The Making of Rose Liqueur

I was inspired by my visit to the Dvor Duboković to have a go at making my own rose liqueur. Their Rožolin was rather wonderful, and although we had bought a bottle to enjoy later, it was all too small. The process, as they told it, seemed simple enough, and I have some lovely fragrant old roses in my own garden. Come the end of May I had my starter kit of harvested rose petals, sugar and a big jar all ready.

Rose petals

Harvested rose petals

Here’s the basic instructions for Rožolin, as made on the island of Hvar:

Layer rose petals and sugar in a jar. Sit in sunshine for 6 months. Keep topping up the layers. Strain, add rakija to taste and bottle. Drink!

Layered rose petals and sugar

Last year’s effort started off well

The simplicity of the steps is deceptive, and the issues became all too clear in my own kitchen. OK, so for a start, do I wash the petals, or put them in the jar as is? Last year I tried both ways, and discovered that adding extra water is a not good idea – better to put your petals in straight from the garden. And then, last summer at our place didn’t start as hot as usual, so I was left with my jars sitting under cloudy skies for weeks. I really didn’t like the way things were developing, with the petals starting to turn brown and soggy. And how exactly do you strain solid sugar? Did they perhaps forget to tell me something?

Fresh rose petals in the jar

Fresh rose petals in the jar

So after a few months, I gave up on the traditional method. Rather than waste everything, I tipped the contents of the jars into a pan, and boiled up the mixture. Straining out the petals gave a rose syrup with a faint tinge of pink and a light fragrance. Some of the rose syrup I simply bottled, thinking it would be useful to have a non-alcoholic version, and to the rest I added some brandy and bottled as rose liqueur.

The year's effort - after a couple of weeks

This year’s jars after a couple of weeks

Based on last year’s efforts, I learned two things. One is that my version of the rose liqueur, while quite drinkable, is not a patch on the sublime original that I enjoyed so much at Dvor Duboković. Just what you’d expect, really! Clearly I need several years more experience, and to be more selective in my choice of roses. The soft fragrances are not good enough, it needs to be a rose with a more intense scent.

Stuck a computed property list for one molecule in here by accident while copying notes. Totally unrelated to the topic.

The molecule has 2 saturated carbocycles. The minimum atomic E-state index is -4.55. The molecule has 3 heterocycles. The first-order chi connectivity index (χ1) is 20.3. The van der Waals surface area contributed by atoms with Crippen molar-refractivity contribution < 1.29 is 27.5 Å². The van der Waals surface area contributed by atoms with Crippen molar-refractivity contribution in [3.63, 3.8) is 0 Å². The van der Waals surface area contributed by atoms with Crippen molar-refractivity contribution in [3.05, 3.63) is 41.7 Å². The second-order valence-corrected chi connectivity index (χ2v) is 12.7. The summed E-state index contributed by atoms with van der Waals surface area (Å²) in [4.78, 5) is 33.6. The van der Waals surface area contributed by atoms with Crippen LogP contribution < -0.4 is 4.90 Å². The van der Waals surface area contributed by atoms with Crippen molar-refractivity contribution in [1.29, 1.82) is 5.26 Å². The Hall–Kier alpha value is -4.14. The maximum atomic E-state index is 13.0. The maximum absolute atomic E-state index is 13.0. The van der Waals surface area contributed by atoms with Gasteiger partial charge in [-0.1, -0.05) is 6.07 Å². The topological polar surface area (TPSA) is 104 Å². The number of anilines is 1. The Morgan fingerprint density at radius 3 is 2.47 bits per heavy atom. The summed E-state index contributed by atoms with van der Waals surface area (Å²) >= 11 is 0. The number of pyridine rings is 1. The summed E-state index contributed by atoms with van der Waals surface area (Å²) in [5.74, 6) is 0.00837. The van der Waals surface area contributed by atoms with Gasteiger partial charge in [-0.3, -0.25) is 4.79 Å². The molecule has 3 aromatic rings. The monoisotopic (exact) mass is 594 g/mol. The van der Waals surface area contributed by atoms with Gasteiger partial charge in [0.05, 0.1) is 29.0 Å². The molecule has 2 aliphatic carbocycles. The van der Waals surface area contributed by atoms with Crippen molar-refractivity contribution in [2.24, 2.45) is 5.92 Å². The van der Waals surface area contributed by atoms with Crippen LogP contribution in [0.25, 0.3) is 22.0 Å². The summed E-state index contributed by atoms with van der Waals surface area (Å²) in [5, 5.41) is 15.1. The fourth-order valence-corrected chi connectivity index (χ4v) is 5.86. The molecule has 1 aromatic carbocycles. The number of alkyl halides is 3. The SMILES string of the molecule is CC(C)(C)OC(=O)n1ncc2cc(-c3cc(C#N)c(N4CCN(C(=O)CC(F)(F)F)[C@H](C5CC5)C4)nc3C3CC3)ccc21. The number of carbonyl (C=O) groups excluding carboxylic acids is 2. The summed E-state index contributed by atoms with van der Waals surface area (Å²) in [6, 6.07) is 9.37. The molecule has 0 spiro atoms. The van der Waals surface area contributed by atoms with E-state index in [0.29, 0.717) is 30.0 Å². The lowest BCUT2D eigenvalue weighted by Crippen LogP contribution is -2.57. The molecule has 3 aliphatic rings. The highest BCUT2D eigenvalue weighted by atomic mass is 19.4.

This year's jars after more layers

This year’s jars after more layers and sunshine

Secondly, I’ve discovered what a wonderful ingredient rose syrup is for summer desserts! A spoonful or two in a fresh fruit salad turns it into something really special and I’m now planning to try rose ice cream! It’s good, too, in drinks – add to home-made lemonade or to a simple mineral water for a refreshingly different cordial. As I top up this year’s jars (thankfully in sunshine!), I’m planning to make more rose syrup, less liqueur this time round.

Rozolin instructions

My notes on the making of rožolin – looks simple enough!

4 thoughts on “The Making of Rose Liqueur

  1. This is very interesting! I’m quite curious about how this is done too – what happens after you lay the roses in the jar for 6 months? And when they start to turn brown, what do you do with it? Do you have to boil it?
    I wish I could harvest some rose petals to try too!

    • I’m told that the petals will turn brown, that’s natural. As the jar sits in the hot sun, the sugar melts, so it’s possible that over several months, the mixture won’t need to be boiled as a final step before straining and bottling. It may already be liquid. I’ll post updates if anything interesting develops! And you could probably try the same with other flowers, too, or perhaps a fruit liqueur instead?

      • Thanks for this! I live in a concrete jungle with no garden around me so I can’t get fresh flowers/fruits 😦 But I’ll see where I can pick up something and try this out! Cheers!

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